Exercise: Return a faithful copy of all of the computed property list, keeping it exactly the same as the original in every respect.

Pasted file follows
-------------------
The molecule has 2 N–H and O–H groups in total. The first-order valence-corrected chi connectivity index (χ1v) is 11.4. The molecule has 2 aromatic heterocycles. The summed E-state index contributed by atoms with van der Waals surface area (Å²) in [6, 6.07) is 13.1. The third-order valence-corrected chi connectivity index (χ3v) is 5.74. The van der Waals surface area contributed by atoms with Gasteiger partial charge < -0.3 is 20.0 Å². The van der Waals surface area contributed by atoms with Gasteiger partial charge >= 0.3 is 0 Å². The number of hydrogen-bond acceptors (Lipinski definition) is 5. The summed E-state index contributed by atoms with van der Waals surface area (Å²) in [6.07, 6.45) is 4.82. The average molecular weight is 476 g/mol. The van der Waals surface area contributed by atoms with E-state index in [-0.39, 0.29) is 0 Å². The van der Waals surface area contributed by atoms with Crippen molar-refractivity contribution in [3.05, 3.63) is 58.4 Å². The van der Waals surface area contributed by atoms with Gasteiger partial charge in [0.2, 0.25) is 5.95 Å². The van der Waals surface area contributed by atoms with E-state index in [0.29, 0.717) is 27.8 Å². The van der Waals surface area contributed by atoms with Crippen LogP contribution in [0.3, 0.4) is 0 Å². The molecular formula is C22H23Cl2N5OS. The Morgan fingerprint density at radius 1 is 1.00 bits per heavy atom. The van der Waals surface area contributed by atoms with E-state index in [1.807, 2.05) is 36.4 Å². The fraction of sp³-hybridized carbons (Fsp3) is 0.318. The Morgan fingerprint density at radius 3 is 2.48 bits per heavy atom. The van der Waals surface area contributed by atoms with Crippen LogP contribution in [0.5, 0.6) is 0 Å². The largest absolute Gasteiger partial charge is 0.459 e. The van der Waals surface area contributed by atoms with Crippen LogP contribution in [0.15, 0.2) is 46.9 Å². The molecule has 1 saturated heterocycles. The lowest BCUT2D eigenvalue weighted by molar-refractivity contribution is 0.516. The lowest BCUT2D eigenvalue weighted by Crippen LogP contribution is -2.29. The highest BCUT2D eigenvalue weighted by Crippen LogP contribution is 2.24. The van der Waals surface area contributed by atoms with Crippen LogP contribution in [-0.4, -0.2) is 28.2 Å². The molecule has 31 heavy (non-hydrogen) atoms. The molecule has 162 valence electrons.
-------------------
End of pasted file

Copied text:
The molecule has 2 N–H and O–H groups in total. The first-order valence-corrected chi connectivity index (χ1v) is 11.4. The molecule has 2 aromatic heterocycles. The summed E-state index contributed by atoms with van der Waals surface area (Å²) in [6, 6.07) is 13.1. The third-order valence-corrected chi connectivity index (χ3v) is 5.74. The van der Waals surface area contributed by atoms with Gasteiger partial charge < -0.3 is 20.0 Å². The van der Waals surface area contributed by atoms with Gasteiger partial charge >= 0.3 is 0 Å². The number of hydrogen-bond acceptors (Lipinski definition) is 5. The summed E-state index contributed by atoms with van der Waals surface area (Å²) in [6.07, 6.45) is 4.82. The average molecular weight is 476 g/mol. The van der Waals surface area contributed by atoms with E-state index in [-0.39, 0.29) is 0 Å². The van der Waals surface area contributed by atoms with Crippen molar-refractivity contribution in [3.05, 3.63) is 58.4 Å². The van der Waals surface area contributed by atoms with Gasteiger partial charge in [0.2, 0.25) is 5.95 Å². The van der Waals surface area contributed by atoms with E-state index in [0.29, 0.717) is 27.8 Å². The van der Waals surface area contributed by atoms with Crippen LogP contribution in [0.3, 0.4) is 0 Å². The molecular formula is C22H23Cl2N5OS. The Morgan fingerprint density at radius 1 is 1.00 bits per heavy atom. The van der Waals surface area contributed by atoms with E-state index in [1.807, 2.05) is 36.4 Å². The fraction of sp³-hybridized carbons (Fsp3) is 0.318. The Morgan fingerprint density at radius 3 is 2.48 bits per heavy atom. The van der Waals surface area contributed by atoms with Crippen LogP contribution in [0.5, 0.6) is 0 Å². The largest absolute Gasteiger partial charge is 0.459 e. The van der Waals surface area contributed by atoms with Crippen LogP contribution in [0.15, 0.2) is 46.9 Å². The molecule has 1 saturated heterocycles. The lowest BCUT2D eigenvalue weighted by molar-refractivity contribution is 0.516. The lowest BCUT2D eigenvalue weighted by Crippen LogP contribution is -2.29. The highest BCUT2D eigenvalue weighted by Crippen LogP contribution is 2.24. The van der Waals surface area contributed by atoms with Crippen LogP contribution in [-0.4, -0.2) is 28.2 Å². The molecule has 31 heavy (non-hydrogen) atoms. The molecule has 162 valence electrons.